This essay offers a media-technological reading of photography in Lahiri’s work, centering broadly on The Namesake. (1) Through the lens of photography, Lahiri re-exposes the power differential between men and women. If trigger-happy males zoom in on female bodies, or any other subject, from behind the view finder, they not only assert their traditional agency through a technology of representation; they also reduce women to passive statu(e)s and the object of the male gaze, thus re-inscribing an age-old power dichotomy and bringing it up to date.  Similarly, as Lahiri’s Indian immigrants record, with camera in hand, their newfound life in the West, they also return to their country of origin as tourists, where snapshots of oddly-estranged environments give them a sense of (nostalgic) cultural grounding. (2) While ancestral portraits have served numerous cultures as a placeholder for the deceased, the Hindu practice of burning the body, and the subsequent dispersal of the ash, invests photographic verisimilitude with greater significance than in the West. Yet, if photography can be commemorative in a visual sense, words occupy a different value on the spectrum of recall and representation, often filling the gap where images and photographs fail.
 

  • "City of God/City of Bits: Signs/Signals/Noise," in E. L. Doctorow Reconsidered, Ed. and Intro. Michael Wutz and Julian Murphet (UNSW Sidney), Edinburgh Univ. Press, 2019.

     In City of God, Doctorow . . . . probes the very nature of a sign and signification. In the opening part of this essay, “Signs Taken for Wonders,” I map the various signs and signals—material and spiritual, linguistic and electric, biologic and electronic—circulating within the narrative field, and how their signification is dependent on specific discourse communities. Information theory, in particular, here serves a useful heuristic to distinguish sense from non-sense, signal from noise. In part two, “Communicative Ground Zero,” I locate Doctorow’s metafictional reflections on meaning-making within the human sign system language itself, chiefly by juxtaposing the position of two of the novel’s most memorable personae—Ludwig Wittgenstein and Albert Einstein—on communication, and above all, on listening and decoding. If one ends in the despair of communicative silence because of insurmountable linguistic blockage—the infinitely regressive metaphoricity of human speech—the other embraces the sonorous noise of various sign systems to reconcile modern physics with metaphysics. Part three, “Negotiating the Terrain,” invokes Michel Serres’ notion of the Northwest Passage (a tutelary spirit for much of the essay) to pursue the novel’s focus on sound and noise into the domain of media culture. I suggest that Doctorow understands humanity as noise makers whose sophisticated media technologies have not only not facilitated global understanding, but instead helped produce the carnage of modernity. I suggest as well that Doctorow understands the novel as a productive noise-making machine embedded within the sound cloud of the present, a medial subset capable of translating the din produced within the larger culture into its own, however tenuous and tentative, system of order, a minor noise echoing within, and against, the echo chamber of the larger media ecology.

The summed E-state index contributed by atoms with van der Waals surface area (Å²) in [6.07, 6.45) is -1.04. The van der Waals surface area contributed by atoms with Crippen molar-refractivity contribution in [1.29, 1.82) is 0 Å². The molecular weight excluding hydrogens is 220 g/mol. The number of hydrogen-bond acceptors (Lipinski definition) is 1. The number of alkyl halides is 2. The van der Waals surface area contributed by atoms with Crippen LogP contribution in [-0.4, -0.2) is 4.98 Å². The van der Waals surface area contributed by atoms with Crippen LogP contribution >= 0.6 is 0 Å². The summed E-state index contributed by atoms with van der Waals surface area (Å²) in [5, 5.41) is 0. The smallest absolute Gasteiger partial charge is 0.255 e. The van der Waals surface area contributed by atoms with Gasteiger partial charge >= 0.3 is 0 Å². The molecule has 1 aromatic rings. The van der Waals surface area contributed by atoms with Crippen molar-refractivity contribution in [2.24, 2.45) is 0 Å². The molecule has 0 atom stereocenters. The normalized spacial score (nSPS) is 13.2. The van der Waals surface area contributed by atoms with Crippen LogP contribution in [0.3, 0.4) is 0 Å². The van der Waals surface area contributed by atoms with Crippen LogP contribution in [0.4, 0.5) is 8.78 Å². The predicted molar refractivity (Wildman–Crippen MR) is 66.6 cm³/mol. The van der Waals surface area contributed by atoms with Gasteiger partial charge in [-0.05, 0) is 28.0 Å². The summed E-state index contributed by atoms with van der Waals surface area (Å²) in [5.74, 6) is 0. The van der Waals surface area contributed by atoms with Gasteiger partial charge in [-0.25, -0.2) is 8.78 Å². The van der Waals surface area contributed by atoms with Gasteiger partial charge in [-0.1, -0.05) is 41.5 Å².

• "Articulate Flesh – D. H. Lawrence and The Modern Media Ecology," Hybrid Multimedia Literature and Art in post-Cold War Europe, Ed. Marcel-Cornis Pope, Virginia Comonwealth University. Amsterdam: John Benjamins Press, 2014, 91-103.

This essay maps Lawrence's relationship to modern media and suggests that he saw in new(-fangled) technologies of communication another threat to the growing disembodiment he had been lamenting since his early days as a writer. Much in keeping with his concern about human self-estrangement—and notwithstanding their promise of greater authenticity, immediacy, and communicability—Lawrence understood the technologies of visual and acoustic storage as instruments of distancing and alienation, not togetherness and approximation.  In the second part of the argument, I offer a media-oriented reading of Lady Chatterley's Lover and suggest that the canonical view of Lawrence as a conservative reactionary ought to be complicated.

  • "Federman's Body Literature or, The Unbearable Lightness of Being," Federman's Fictions, Ed. Geoffrey Di Leo.  Albany, NY: SUNY-Press, 2010: 257-275.
This essay suggests that Federman's extraordinary display of linguistic skill has tended to obscure what Federman himself has always fully acknowledged: namely, that the body ought to be seen as the elemental ground of being enabling the experience of living, and along with it the experience of writing. Behind the verbal and cerebral pyrotechnics of Federman's postmodernist surfiction, I argue, lies the body as the primary and primordial horizon of experiential value. Seeing the way Federman reflects on his corps allow us to understand that, for him, life, and with it, art, begins with the physical, not verbal, awareness of the self.

 

  • "Writing From Between the Gaps: Agape Agape and Twentieth-Century Media Culture," Paper Empire: William Gaddis and the World System, Ed. Joseph Tabbi and Rone Shavers. Tuscaloosa: The Univ. of Alabama Press, 2007: 185-210.